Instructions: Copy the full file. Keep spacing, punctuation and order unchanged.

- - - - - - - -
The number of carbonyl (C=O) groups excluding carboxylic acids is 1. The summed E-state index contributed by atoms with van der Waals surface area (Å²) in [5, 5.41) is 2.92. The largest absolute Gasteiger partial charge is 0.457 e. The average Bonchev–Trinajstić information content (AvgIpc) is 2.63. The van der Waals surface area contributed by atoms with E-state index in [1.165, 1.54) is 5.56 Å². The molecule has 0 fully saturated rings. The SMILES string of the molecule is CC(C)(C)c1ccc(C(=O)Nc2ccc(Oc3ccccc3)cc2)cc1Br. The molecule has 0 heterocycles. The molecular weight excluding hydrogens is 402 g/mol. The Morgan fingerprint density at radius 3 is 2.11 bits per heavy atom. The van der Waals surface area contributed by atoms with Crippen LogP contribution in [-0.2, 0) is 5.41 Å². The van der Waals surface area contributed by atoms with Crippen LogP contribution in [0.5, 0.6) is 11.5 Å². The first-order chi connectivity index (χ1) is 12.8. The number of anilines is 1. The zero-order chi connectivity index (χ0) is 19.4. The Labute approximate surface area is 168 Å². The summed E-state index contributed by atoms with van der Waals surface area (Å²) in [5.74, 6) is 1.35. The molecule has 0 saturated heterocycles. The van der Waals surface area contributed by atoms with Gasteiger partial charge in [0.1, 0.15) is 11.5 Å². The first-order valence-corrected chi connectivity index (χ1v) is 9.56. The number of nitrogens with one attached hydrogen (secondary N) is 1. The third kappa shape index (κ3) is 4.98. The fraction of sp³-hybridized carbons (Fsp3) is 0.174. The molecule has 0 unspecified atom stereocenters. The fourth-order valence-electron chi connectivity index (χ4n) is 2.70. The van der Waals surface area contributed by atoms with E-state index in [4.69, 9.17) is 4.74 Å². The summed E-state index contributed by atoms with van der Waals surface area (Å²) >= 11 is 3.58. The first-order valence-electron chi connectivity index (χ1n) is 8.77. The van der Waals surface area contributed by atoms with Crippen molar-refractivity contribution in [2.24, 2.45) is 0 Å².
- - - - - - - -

The number of carbonyl (C=O) groups excluding carboxylic acids is 1. The summed E-state index contributed by atoms with van der Waals surface area (Å²) in [5, 5.41) is 2.92. The largest absolute Gasteiger partial charge is 0.457 e. The average Bonchev–Trinajstić information content (AvgIpc) is 2.63. The van der Waals surface area contributed by atoms with E-state index in [1.165, 1.54) is 5.56 Å². The molecule has 0 fully saturated rings. The SMILES string of the molecule is CC(C)(C)c1ccc(C(=O)Nc2ccc(Oc3ccccc3)cc2)cc1Br. The molecule has 0 heterocycles. The molecular weight excluding hydrogens is 402 g/mol. The Morgan fingerprint density at radius 3 is 2.11 bits per heavy atom. The van der Waals surface area contributed by atoms with Crippen LogP contribution in [-0.2, 0) is 5.41 Å². The van der Waals surface area contributed by atoms with Crippen LogP contribution in [0.5, 0.6) is 11.5 Å². The first-order chi connectivity index (χ1) is 12.8. The number of anilines is 1. The zero-order chi connectivity index (χ0) is 19.4. The Labute approximate surface area is 168 Å². The summed E-state index contributed by atoms with van der Waals surface area (Å²) in [5.74, 6) is 1.35. The molecule has 0 saturated heterocycles. The van der Waals surface area contributed by atoms with Gasteiger partial charge in [0.1, 0.15) is 11.5 Å². The first-order valence-corrected chi connectivity index (χ1v) is 9.56. The number of nitrogens with one attached hydrogen (secondary N) is 1. The third kappa shape index (κ3) is 4.98. The fraction of sp³-hybridized carbons (Fsp3) is 0.174. The molecule has 0 unspecified atom stereocenters. The fourth-order valence-electron chi connectivity index (χ4n) is 2.70. The van der Waals surface area contributed by atoms with E-state index in [4.69, 9.17) is 4.74 Å². The summed E-state index contributed by atoms with van der Waals surface area (Å²) >= 11 is 3.58. The first-order valence-electron chi connectivity index (χ1n) is 8.77. The van der Waals surface area contributed by atoms with Crippen molar-refractivity contribution in [2.24, 2.45) is 0 Å².